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Yellow Fever Vaccinations, Panama Travel
News for travelers to and from Panama: The last case of yellow fever in Panama was 39 years ago. However, recent outbreaks in Brazil as well as next door Costa Rica have convinced Panama to require yellow fever vaccinations. All travelers who enter or return to Panama from countries with known yellow fever cases will need to have had a yellow fever vaccination to enter the country. A yellow fever vaccination confers immunity against yellow fever for ten years or more. Travels to infected areas need to get a yellow fever vaccination and carry an international certificate of vaccination.
New Panama Travel Requirements; Yellow Fever Vaccination
According to La Prensa, Panama 9/29/08, border officials will begin to require Panama residents to provide proof of vaccination against yellow fever if traveling to countries with recent cases of yellow fever. There have been no yellow fever cases in Panama for thirty years but according to La Prensa this is measure to prevent an outbreak.
The vaccine requirement will apply to Panama residents traveling to countries that have reported recent cases of the disease, most notably Costa Rica.
Because of the change, Panama health officials plan to open additional vaccination sites across the country. The vaccine is not available through private clinics and hospitals.
According to La Prensa, Panama, new cases of yellow fever have been reported in Costa Rica, Brazil, Colombia, Bolivia, Argentina, and Venezuela. These are the countries for which vaccinations are currently required.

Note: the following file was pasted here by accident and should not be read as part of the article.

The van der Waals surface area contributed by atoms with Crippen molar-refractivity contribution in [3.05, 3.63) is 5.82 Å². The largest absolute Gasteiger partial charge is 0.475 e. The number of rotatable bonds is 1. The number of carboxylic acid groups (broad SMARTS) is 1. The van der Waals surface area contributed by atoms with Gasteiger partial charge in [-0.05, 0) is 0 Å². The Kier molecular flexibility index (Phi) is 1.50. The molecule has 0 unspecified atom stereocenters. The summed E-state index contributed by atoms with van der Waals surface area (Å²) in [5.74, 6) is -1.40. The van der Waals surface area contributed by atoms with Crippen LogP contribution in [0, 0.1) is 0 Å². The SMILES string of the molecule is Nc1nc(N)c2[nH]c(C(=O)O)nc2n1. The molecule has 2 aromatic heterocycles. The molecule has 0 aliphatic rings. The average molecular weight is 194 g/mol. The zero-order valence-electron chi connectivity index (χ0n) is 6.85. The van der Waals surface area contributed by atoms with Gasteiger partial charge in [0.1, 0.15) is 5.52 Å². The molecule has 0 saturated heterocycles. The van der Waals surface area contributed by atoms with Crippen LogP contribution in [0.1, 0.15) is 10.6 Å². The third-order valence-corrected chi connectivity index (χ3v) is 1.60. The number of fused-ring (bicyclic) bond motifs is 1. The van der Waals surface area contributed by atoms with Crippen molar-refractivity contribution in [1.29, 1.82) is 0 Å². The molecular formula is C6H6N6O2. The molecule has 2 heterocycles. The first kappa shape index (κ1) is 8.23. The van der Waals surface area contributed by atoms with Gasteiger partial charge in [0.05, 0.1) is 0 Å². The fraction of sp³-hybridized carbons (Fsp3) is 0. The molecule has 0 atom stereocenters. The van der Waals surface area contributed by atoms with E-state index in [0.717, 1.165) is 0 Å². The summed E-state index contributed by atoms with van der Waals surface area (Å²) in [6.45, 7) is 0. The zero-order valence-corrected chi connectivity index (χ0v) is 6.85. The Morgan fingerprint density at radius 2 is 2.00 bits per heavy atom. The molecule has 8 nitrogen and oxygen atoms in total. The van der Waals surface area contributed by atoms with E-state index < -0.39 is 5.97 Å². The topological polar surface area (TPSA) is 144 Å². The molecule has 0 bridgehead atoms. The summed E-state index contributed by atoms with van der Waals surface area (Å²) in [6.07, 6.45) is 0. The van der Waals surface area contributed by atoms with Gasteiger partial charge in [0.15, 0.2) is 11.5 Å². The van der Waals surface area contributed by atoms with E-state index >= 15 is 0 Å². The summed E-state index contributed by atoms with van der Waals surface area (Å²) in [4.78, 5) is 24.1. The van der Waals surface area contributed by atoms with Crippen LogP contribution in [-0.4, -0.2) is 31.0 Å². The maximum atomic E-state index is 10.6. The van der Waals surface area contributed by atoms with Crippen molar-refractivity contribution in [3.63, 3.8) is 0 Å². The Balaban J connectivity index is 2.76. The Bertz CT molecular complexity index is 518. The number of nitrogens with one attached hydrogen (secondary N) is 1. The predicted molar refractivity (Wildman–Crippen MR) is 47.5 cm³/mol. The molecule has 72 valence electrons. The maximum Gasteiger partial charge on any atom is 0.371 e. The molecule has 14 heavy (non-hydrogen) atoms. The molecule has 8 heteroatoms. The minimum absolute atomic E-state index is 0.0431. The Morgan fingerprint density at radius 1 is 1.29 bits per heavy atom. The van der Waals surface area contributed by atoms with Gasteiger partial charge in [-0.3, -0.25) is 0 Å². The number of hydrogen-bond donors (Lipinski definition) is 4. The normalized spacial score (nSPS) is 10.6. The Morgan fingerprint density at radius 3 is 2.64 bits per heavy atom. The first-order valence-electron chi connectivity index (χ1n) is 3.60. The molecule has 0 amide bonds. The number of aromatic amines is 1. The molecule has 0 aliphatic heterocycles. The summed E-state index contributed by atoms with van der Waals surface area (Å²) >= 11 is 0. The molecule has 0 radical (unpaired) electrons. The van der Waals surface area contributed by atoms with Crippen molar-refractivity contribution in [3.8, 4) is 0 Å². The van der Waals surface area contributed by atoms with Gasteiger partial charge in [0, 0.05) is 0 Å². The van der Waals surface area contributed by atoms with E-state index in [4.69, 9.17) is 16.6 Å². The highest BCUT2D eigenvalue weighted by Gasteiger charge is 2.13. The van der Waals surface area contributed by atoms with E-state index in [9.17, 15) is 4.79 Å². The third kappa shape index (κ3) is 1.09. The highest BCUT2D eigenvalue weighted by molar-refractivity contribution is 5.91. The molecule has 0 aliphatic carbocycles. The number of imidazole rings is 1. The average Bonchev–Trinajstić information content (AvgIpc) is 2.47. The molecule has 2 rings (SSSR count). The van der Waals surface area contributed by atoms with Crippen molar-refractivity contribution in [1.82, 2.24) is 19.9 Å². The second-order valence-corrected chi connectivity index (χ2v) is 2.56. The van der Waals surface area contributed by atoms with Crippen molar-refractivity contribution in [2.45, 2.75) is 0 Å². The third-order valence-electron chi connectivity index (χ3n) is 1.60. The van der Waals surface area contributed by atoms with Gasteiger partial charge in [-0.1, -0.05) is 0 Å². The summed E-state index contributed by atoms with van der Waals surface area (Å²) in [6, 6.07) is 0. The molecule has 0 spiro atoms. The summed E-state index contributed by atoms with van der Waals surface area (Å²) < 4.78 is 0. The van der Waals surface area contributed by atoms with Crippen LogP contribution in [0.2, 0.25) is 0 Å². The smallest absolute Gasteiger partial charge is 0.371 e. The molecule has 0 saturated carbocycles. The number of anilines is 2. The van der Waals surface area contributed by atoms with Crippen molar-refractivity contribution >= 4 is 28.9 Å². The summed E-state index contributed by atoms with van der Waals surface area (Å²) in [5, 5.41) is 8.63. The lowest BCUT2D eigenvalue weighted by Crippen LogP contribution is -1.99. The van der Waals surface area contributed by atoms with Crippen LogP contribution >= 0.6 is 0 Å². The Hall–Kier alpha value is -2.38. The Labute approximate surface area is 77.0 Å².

According to the Communicable Disease Center (Atlanta) web site for yellow fever, “Yellow fever virus, a flavivirus, is transmitted to humans through the bite of infected mosquitoes. Illness ranges in severity from a self-limited febrile illness to severe hepatitis and hemorrhagic fever. Yellow fever disease is diagnosed based on symptoms, physical findings, laboratory testing, and the possibility of exposure to infected mosquitoes. There is no specific treatment for yellow fever; care is based on symptoms. Steps to prevent yellow fever include use of insect repellent, protective clothing, and vaccination. Yellow fever occurs in tropical regions of Africa and in parts of South America.
Yellow Fever Prevention from the CDC’s Yellow Book
Travelers to areas with yellow fever transmission should take precautions against exposure to mosquitoes. Staying in air-conditioned or well-screened quarters and wearing long-sleeved shirts and long pants will help prevent mosquito bites. Insect repellents containing DEET or picaridin should be used on exposed skin and reapplied as directed on the label. Permethrin-containing repellents should be applied to clothing.
Yellow fever is preventable by a relatively safe, effective vaccine. For all eligible persons, a single injection of 0.5 mL of reconstituted vaccine should be administered subcutaneously.
Reasons Not to Get a Yellow Fever Vaccination (Contraindications)
Age less than six months
History of Thymus disease including myesthenia gravis
Breast feeding mothers
Hypersensitivity (allergy) to eggs
Immunosuppressed patients (cancer, AIDS)
Individuals not able to get a vaccination for medical reasons need to carry letter from their physician. This letter needs to clearly state the reason why the person cannot be vaccinated.
There is no yellow fever in Panama. The last case here was thirty years ago. There have been scattered cases in other South American countries. If you travel from these countries to Panama you will need a yellow fever vaccination to cross the border. This is a preventive measure. You need to carry a certificate of vaccination provided when you get vaccinated. If you are one of the few individuals for whom getting yellow fever vaccination is dangerous you need a signed letter from your physician clearly stating that you cannot take the vaccination and why.